It is more accurate to say that the body is an ecosystem composed of many different types of cells that work together rather than an individual organism. If you just add up all the cells, we are more microbial than we are human. Something worth thinking about…
If we are to heal, the body needs to start at the foundational level, which is within the cell. But how are these wastes removed? How do we process all of this? What keeps us healthy?
That’s what we’re covering this week!
Getting Into Flow
The body has a massive supply and clean-up system, known as the circulatory system and lymphatic system, respectively. They supply goods and take away waste products as needed. We have the cardiovascular system, which functions more like the kitchen, and the lymphatic system, which acts more like a sewer system or septic tank- your bathroom.
The vessels themselves play an important role. We talked last week about many proteins in the body having a net negative charge, making them hydrophilic. This includes collagen, the primary protein the body makes. Blood and lymphatic vessels are made of collagen, making them hydrophilic in Nature, meaning that they can serve as an electrical circuit. Each individual cell has a cytoskeleton that provides structure and strength. Additionally, this cytoskeleton provides an internal electrical supply.
Structured water surrounds cells and provides protons for energy production Structured water is a special liquid-crystal form of water that induces charge separation which allows cells to ship protons into the cell along the cytoskeleton.
If you remember from earlier posts, structured water itself has a net negative charge, meaning it can attract protons towards the cell. This structured water surrounds the cell, allowing for a difference in charge to manifest. This video by Dr. Stephanie Seneff explains this in more detail.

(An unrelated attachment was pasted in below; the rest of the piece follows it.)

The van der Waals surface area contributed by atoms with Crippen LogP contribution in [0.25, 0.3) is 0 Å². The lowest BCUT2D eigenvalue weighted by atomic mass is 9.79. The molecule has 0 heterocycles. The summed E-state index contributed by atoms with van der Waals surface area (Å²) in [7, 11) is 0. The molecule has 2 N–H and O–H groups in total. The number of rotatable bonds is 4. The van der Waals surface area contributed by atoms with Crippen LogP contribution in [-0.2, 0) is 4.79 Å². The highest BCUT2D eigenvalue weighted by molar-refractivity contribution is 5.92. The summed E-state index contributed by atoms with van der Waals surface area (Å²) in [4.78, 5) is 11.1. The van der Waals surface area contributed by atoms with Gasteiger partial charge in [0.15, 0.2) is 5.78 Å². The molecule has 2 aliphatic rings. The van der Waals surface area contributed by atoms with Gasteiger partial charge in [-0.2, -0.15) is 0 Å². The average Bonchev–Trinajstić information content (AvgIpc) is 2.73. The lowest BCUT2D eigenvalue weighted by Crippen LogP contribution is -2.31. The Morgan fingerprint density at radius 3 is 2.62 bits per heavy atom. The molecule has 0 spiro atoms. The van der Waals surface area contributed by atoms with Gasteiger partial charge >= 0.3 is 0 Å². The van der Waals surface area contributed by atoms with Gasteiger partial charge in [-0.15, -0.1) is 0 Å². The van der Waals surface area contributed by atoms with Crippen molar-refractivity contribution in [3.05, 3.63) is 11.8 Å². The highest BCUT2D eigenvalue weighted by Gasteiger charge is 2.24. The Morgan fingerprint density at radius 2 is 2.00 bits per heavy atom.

Sunlight helps cells produce more energy by building and maintaining the exclusion zone. Protons can be brought into the cell in this manner and brought to areas in the cell that need them to function.
For example, lysosomes require positive charge to function properly and clear molecular debris. If you can’t get these protons into the cell, the lysosomes don’t function as well and it can lead to debris accumulation and diseases like Alzheimer’s.
Mitochondria rely on protons to generate ATP, water, and carbon dioxide- and need a lower pH in their intracellular membrane.
Red Blood Cells & Zeta Potential
To get a better idea of how this negative charge works, consider the red blood cell. Blood gets thicker when red blood cells clump together. This occurs when they lack the negative surface charge required to repel each other.
What’s the old adage? Opposites attract. That’s what happens with blood when the negative surface charge dissipates.
This negative exterior charge is referred to as zeta potential. Increased zeta potential indicates thinner blood and a greater negative charge. Grounding increases the negative surface charge (remember, electrons are negatively charged) of our red blood cells. This can decrease blood viscosity and increase zeta potential.
On the flipside, when they lose charge, they are more likely to clump together, increasing your blood viscosity. Increased blood viscosity and poor cardiovascular health are strongly linked.
This has an impact in a multitude of ways. Red blood cells travel through capillaries and shed negative charge. The shedding of negative charge creates a battery between the artery and the vein. So the red blood cells are propelled away from the negatively-charged arteries towards the capillaries and more positively-charged veins.
This is pretty ingenious because it takes some of the work off of the heart pumping, relying more on magnetism to propel blood flow. The battery propels the red blood cell through the artery and capillary. This reduces the workload of the heart in pumping. In other words, this charge separation drives blood flow independent of the heart contracting!
This charge separation takes place not only on red blood cell surfaces, but happens in all cells within the body.
Ever pondered the absence of a pump in the lymphatic system?
As you know, the circulatory system relies on the heart as its pump. For example, during early embryonic stages, blood flow rates exceed the contractile capacity of the heart at that developmental phase.